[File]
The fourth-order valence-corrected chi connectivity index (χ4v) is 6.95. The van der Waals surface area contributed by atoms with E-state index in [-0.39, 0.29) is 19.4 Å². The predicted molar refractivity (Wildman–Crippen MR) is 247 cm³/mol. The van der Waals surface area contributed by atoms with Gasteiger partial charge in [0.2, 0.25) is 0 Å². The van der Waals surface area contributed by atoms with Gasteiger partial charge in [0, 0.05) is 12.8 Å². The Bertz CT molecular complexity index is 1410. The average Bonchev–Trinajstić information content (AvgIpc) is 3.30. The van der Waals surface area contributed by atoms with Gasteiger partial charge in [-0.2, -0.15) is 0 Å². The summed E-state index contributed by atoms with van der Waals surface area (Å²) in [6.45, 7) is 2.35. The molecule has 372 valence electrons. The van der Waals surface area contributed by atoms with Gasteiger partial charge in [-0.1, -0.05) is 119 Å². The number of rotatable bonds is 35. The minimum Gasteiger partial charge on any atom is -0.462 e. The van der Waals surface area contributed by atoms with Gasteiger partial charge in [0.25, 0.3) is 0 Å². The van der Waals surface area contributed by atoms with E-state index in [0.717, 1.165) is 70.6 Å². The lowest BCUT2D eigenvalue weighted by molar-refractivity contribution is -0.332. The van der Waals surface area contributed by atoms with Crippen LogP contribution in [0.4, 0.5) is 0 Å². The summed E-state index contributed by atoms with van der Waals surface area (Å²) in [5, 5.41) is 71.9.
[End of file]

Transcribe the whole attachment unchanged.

The fourth-order valence-corrected chi connectivity index (χ4v) is 6.95. The van der Waals surface area contributed by atoms with E-state index in [-0.39, 0.29) is 19.4 Å². The predicted molar refractivity (Wildman–Crippen MR) is 247 cm³/mol. The van der Waals surface area contributed by atoms with Gasteiger partial charge in [0.2, 0.25) is 0 Å². The van der Waals surface area contributed by atoms with Gasteiger partial charge in [0, 0.05) is 12.8 Å². The Bertz CT molecular complexity index is 1410. The average Bonchev–Trinajstić information content (AvgIpc) is 3.30. The van der Waals surface area contributed by atoms with Gasteiger partial charge in [-0.2, -0.15) is 0 Å². The summed E-state index contributed by atoms with van der Waals surface area (Å²) in [6.45, 7) is 2.35. The molecule has 372 valence electrons. The van der Waals surface area contributed by atoms with Gasteiger partial charge in [-0.1, -0.05) is 119 Å². The number of rotatable bonds is 35. The minimum Gasteiger partial charge on any atom is -0.462 e. The van der Waals surface area contributed by atoms with Gasteiger partial charge in [0.25, 0.3) is 0 Å². The van der Waals surface area contributed by atoms with E-state index in [0.717, 1.165) is 70.6 Å². The lowest BCUT2D eigenvalue weighted by molar-refractivity contribution is -0.332. The van der Waals surface area contributed by atoms with Crippen LogP contribution in [0.4, 0.5) is 0 Å². The summed E-state index contributed by atoms with van der Waals surface area (Å²) in [5, 5.41) is 71.9.